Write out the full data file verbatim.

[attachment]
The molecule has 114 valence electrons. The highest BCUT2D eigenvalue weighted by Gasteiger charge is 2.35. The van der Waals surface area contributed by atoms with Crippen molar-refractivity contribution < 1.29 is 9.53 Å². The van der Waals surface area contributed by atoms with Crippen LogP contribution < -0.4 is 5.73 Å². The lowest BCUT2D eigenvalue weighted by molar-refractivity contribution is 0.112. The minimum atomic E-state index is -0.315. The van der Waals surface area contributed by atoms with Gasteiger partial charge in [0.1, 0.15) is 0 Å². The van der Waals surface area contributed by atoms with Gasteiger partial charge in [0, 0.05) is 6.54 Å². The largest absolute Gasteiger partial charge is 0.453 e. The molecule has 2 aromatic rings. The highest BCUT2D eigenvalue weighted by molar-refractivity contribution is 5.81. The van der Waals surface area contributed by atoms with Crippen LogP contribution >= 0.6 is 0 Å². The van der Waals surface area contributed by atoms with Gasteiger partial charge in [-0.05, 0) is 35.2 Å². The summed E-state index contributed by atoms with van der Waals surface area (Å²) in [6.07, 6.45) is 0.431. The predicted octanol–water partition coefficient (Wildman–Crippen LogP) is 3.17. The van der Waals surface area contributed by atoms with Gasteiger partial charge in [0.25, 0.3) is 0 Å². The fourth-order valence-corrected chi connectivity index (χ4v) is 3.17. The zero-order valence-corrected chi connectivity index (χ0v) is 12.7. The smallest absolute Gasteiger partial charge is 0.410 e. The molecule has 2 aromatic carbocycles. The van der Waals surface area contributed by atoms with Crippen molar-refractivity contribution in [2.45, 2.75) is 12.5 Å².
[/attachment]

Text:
The molecule has 114 valence electrons. The highest BCUT2D eigenvalue weighted by Gasteiger charge is 2.35. The van der Waals surface area contributed by atoms with Crippen molar-refractivity contribution < 1.29 is 9.53 Å². The van der Waals surface area contributed by atoms with Crippen LogP contribution < -0.4 is 5.73 Å². The lowest BCUT2D eigenvalue weighted by molar-refractivity contribution is 0.112. The minimum atomic E-state index is -0.315. The van der Waals surface area contributed by atoms with Gasteiger partial charge in [0.1, 0.15) is 0 Å². The van der Waals surface area contributed by atoms with Gasteiger partial charge in [0, 0.05) is 6.54 Å². The largest absolute Gasteiger partial charge is 0.453 e. The molecule has 2 aromatic rings. The highest BCUT2D eigenvalue weighted by molar-refractivity contribution is 5.81. The van der Waals surface area contributed by atoms with Crippen LogP contribution >= 0.6 is 0 Å². The van der Waals surface area contributed by atoms with Gasteiger partial charge in [-0.05, 0) is 35.2 Å². The summed E-state index contributed by atoms with van der Waals surface area (Å²) in [6.07, 6.45) is 0.431. The predicted octanol–water partition coefficient (Wildman–Crippen LogP) is 3.17. The van der Waals surface area contributed by atoms with Gasteiger partial charge in [0.25, 0.3) is 0 Å². The fourth-order valence-corrected chi connectivity index (χ4v) is 3.17. The zero-order valence-corrected chi connectivity index (χ0v) is 12.7. The smallest absolute Gasteiger partial charge is 0.410 e. The molecule has 2 aromatic carbocycles. The van der Waals surface area contributed by atoms with Crippen molar-refractivity contribution in [2.45, 2.75) is 12.5 Å².